Enter the content which will be displayed in sticky bar


Speaker:
Ian J. Cowan
Electrodynamic Experiments and Theory: A Kinetic Synthesis

Date: 2013-01-26 Time: 07:00 - 09:00 US/Pacific (6 years 24 days ago)
America/Los Angeles: 2013-01-26 07:00 (DST)
America/New York: 2013-01-26 10:00 (DST)
America/Sao Paulo: 2013-01-26 11:00
Europe/London: 2013-01-26 14:00
Asia/Colombo: 2013-01-26 19:30
Australia/Sydney: 2013-01-27 01:00 (DST)

Where: Online Video Conference
Recording Playback
This video conference used Fuzemeeting.
The meeting can be replayed by clicking this link:
https://www.fuzemeeting.com/replay_meeting/fccff073/3342175


Description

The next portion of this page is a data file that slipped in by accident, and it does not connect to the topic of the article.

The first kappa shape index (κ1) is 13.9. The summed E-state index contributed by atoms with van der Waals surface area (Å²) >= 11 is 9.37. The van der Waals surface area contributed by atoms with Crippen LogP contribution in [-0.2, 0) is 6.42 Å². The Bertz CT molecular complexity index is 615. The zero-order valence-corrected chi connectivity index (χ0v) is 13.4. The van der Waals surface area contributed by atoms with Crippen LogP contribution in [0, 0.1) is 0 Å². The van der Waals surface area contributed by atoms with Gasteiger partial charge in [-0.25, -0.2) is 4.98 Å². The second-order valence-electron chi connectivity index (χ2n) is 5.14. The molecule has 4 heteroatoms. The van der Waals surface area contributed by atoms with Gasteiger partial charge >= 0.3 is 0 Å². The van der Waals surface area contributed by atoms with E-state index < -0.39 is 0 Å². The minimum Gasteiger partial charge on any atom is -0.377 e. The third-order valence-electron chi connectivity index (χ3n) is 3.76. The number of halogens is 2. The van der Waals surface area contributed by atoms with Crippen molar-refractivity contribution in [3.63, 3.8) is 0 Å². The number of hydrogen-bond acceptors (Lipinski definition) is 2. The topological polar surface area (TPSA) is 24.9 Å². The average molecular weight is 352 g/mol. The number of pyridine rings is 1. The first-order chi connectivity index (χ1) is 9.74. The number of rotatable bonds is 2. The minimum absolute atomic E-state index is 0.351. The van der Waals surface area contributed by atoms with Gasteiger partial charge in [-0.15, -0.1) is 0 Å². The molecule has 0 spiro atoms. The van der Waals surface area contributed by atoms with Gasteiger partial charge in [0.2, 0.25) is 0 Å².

Consideration is given to experiments up to the present that have been concerned in independent ways with electrodynamic measurements. Electromagnetic energy generated on the Earth is shown to be largely carried by its co-ordinate frame in its solar orbit, though not in its diurnal rotation, and this, together with a reanalysis of classical electromagnetic theory retaining the small, but non-zero, term involving the electric conductivity of free space, leads to a satisfactory explanation of observed phenomena, and to a necessary reassessment of relativistic and cosmological physical theories developed during the last century. The analysis entails looking afresh at all the data without any preconceived explanation, and then formulating the mathematical basis of a new explanatory theory; in this the D'Alembertian (4-dimensional) wave function does not vanish, but is dependent on the partial time-derivative of the function and the electric conductivity and magnetic permeability of the medium of transmission of electromagnetic radiation. This in turn entails a dissipation on wave propagation through space which, rather than postulated expansion thereof, accounts for observed galactic spectroscopic red-shifts. The theory, unlike Einsteinian relativity, is compatible with both available experimental data (some not adequately explained heretofore) and the essentials of classical physics.